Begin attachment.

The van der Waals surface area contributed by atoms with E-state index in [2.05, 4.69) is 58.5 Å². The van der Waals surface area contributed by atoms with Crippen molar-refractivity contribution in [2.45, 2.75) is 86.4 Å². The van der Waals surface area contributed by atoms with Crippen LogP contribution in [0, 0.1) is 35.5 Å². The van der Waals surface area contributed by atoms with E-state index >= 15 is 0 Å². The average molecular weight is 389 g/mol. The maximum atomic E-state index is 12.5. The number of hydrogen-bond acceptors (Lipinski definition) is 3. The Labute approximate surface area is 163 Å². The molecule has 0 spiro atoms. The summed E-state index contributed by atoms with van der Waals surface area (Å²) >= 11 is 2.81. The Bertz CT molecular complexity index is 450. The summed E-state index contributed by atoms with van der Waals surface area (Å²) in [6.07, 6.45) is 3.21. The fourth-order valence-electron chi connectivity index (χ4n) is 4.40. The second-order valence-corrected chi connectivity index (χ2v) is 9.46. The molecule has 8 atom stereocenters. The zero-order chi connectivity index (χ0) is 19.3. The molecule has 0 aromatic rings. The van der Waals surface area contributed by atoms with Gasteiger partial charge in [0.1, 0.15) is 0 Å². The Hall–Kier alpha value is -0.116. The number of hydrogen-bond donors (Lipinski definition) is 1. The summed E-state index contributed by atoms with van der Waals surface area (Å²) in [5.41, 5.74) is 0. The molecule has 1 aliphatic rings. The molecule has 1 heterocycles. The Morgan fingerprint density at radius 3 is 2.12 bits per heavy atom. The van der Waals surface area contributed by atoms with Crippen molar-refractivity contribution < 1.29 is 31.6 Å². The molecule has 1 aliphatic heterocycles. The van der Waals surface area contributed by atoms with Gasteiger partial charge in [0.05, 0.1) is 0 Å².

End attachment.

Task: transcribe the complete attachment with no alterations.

The van der Waals surface area contributed by atoms with E-state index in [2.05, 4.69) is 58.5 Å². The van der Waals surface area contributed by atoms with Crippen molar-refractivity contribution in [2.45, 2.75) is 86.4 Å². The van der Waals surface area contributed by atoms with Crippen LogP contribution in [0, 0.1) is 35.5 Å². The van der Waals surface area contributed by atoms with E-state index >= 15 is 0 Å². The average molecular weight is 389 g/mol. The maximum atomic E-state index is 12.5. The number of hydrogen-bond acceptors (Lipinski definition) is 3. The Labute approximate surface area is 163 Å². The molecule has 0 spiro atoms. The summed E-state index contributed by atoms with van der Waals surface area (Å²) >= 11 is 2.81. The Bertz CT molecular complexity index is 450. The summed E-state index contributed by atoms with van der Waals surface area (Å²) in [6.07, 6.45) is 3.21. The fourth-order valence-electron chi connectivity index (χ4n) is 4.40. The second-order valence-corrected chi connectivity index (χ2v) is 9.46. The molecule has 8 atom stereocenters. The zero-order chi connectivity index (χ0) is 19.3. The molecule has 0 aromatic rings. The van der Waals surface area contributed by atoms with Gasteiger partial charge in [0.1, 0.15) is 0 Å². The Hall–Kier alpha value is -0.116. The number of hydrogen-bond donors (Lipinski definition) is 1. The summed E-state index contributed by atoms with van der Waals surface area (Å²) in [5.41, 5.74) is 0. The molecule has 1 aliphatic rings. The molecule has 1 heterocycles. The Morgan fingerprint density at radius 3 is 2.12 bits per heavy atom. The van der Waals surface area contributed by atoms with Crippen molar-refractivity contribution < 1.29 is 31.6 Å². The molecule has 1 aliphatic heterocycles. The van der Waals surface area contributed by atoms with Gasteiger partial charge in [0.05, 0.1) is 0 Å².